Union County, NC — Arthur J. Wallace Junior, known as “June” by his friends, is the school resource officer for Forest Hills High School. As such, Wallace sees his role as more of a father figure than an officer.
Many of the students he serves have at least one parent in jail, or prison, or has been a victim of a homicide. He reaches out to those kids and finds it easy to build relationships with students, but he didn’t personally know the would-be assassin he’d passed in the halls every day, at least until his apprehension.
The Free Thought Project has reported far too many times on school resource officers who’ve beaten and choked the children they are ostensibly protecting.
Thankfully, the following story has a happy ending, due in part to the example Officer Wallace set for other school resource officers throughout the nation — all of which will likely come as no surprise to folks who call June a friend.
According to Union County Sheriff Eddie Cathey, he was alerted after Canadian authorities became aware of one NC student’s plans to kill his classmates. They, in turn, contacted the NC State Bureau of Investigations (NCSBI), who then contacted Union County Sheriff’s Department. Cathey said he then knew who to call.
Cathey left the task of investigating the case to his trusted school resource officer, Officer Wallace, a former Marine, and hometown hero. Wallace is a graduate of Union County’s Sun Valley High School (1989), where he played football, basketball, and ran track.
In a press conference, Wallace told reporters he and a school administrator approached the unnamed teenager (who’s younger than 16) and asked to speak with him. The administrator took possession of the boy’s book bag, and after Wallace interviewed the young man, he admitted he was in possession of items which were against school policy.
It’s important to note, the school did not go on lockdown, and SWAT was not deployed into the classroom, although Cathey said there were a number of other officers present on campus. Also worth noting was the fact Officer Wallace didn’t go into the classroom with his gun drawn.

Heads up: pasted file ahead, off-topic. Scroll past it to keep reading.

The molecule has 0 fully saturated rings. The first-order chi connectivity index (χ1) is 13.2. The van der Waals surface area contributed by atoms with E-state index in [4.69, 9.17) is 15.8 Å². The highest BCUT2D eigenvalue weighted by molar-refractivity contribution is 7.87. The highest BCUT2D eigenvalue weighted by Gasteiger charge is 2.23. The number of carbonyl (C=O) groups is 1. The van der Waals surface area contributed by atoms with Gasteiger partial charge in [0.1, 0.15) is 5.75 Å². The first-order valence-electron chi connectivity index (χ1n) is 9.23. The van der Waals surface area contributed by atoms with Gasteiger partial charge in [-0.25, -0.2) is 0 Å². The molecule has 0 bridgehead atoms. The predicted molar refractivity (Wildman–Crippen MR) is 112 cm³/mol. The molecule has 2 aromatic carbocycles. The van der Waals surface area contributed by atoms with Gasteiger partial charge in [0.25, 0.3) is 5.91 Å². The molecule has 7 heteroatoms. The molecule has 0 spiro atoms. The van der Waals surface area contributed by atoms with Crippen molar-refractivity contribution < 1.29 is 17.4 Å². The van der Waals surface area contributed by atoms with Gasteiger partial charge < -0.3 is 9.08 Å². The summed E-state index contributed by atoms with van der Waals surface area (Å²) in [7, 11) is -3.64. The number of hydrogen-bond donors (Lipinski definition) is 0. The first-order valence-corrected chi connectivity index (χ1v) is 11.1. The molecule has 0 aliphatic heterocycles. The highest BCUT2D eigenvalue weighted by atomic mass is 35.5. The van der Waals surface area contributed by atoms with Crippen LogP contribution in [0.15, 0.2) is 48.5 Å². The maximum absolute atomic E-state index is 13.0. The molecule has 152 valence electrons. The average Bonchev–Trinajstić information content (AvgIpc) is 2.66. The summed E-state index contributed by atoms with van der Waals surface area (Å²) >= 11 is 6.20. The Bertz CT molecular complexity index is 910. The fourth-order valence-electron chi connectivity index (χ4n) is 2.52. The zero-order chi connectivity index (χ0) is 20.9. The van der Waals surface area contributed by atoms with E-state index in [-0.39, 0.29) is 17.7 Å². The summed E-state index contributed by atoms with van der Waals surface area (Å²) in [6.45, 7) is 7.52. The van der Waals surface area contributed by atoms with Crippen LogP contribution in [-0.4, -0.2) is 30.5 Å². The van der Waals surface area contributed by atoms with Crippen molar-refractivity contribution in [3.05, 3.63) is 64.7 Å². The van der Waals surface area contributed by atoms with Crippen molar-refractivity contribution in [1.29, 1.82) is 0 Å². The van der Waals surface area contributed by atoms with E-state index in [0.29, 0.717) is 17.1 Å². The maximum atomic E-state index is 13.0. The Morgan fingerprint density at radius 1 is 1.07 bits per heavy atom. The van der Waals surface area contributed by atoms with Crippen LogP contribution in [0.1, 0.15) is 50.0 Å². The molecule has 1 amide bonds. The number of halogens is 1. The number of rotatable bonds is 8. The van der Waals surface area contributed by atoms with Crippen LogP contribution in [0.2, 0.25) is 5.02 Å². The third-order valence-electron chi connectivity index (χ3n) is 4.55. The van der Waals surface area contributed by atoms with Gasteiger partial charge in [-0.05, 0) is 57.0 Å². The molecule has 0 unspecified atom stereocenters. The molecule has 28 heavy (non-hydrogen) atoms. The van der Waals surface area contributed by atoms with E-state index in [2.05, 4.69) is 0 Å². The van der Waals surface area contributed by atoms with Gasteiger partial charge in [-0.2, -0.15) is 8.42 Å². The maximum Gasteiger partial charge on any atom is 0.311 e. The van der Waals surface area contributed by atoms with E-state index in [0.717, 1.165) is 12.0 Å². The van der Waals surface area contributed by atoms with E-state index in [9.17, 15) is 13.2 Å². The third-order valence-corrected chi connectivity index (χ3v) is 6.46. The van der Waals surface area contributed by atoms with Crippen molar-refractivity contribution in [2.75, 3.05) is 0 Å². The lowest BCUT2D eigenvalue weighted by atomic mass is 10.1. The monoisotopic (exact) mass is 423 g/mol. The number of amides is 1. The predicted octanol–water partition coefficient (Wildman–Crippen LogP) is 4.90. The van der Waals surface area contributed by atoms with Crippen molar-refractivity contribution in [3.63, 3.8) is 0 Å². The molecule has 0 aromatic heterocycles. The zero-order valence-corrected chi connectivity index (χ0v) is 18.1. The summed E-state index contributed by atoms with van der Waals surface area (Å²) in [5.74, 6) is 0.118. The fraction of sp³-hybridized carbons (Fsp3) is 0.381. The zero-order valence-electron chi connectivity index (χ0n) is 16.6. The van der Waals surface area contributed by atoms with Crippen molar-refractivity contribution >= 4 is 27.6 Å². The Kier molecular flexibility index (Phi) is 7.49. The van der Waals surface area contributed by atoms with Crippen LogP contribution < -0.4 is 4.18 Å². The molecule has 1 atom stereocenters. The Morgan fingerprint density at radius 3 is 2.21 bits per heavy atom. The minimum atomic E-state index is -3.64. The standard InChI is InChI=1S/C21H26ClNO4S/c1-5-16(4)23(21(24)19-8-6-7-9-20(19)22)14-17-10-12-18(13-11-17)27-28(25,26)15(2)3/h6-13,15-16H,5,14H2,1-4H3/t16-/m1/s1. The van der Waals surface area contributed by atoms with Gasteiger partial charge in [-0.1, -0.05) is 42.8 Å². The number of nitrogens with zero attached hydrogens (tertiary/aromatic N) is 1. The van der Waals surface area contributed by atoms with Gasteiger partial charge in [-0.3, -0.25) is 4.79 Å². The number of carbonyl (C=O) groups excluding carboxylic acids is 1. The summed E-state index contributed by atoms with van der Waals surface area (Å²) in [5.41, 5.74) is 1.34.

He said he didn’t want to draw any more attention to the child than was necessary. Instead, he did what TFTP has promoted in times past, he de-escalated and had a talk with the boy, man to man. “I usually try to talk to the student(s) before I let them know what my main goal is,” Wallace told reporters.
After the book sack was searched, a journal was found with a list of names the boy had reportedly planned to stab. Along with the journal were a number of long knives, flammable liquid, and firecrackers.
The young man was taken into custody without incident, and without his losing his own life at the hands of a nervous police officer. He, like so many other students June interacted with, was treated like someone’s son, instead of the criminal he may have intended to be.
Sheriff Cathey praised Wallace for his demeanor, his being cool under pressure, and being an “example” for the rest of the department.
Junior reflected on the incident and humbly asked himself, seemingly regretting the fact he didn’t know something was wrong with the young man. He said he thought, “Maybe was there something that I missed that I could’ve picked up on. I don’t know,” he said adding it’s that kind of self-reflection that may make him a better officer day to day.
That’s the kind of man he is, caring, compassionate, concerned, yet firm. We salute you Junior. You are the new standard for school resource officers across the country — especially considering some cops will beat, choke, and body slam other children for simply texting in class.
We hope this story of good news travels far and wide and that more SRO’s will talk with kids in the same manner you do, and hopefully save someone’s life, altering their life’s path.
Sheriff Cathey said the young man wasn’t arrested but isn’t at home with his family either. He did say he was getting the “counseling” he needed and that charges would be filed later. It’s assumed he’s in a mental health facility where he is not free to leave.
Had anyone else but this officer attempted to rectify this situation, it could’ve unfolded like it did in the video below.
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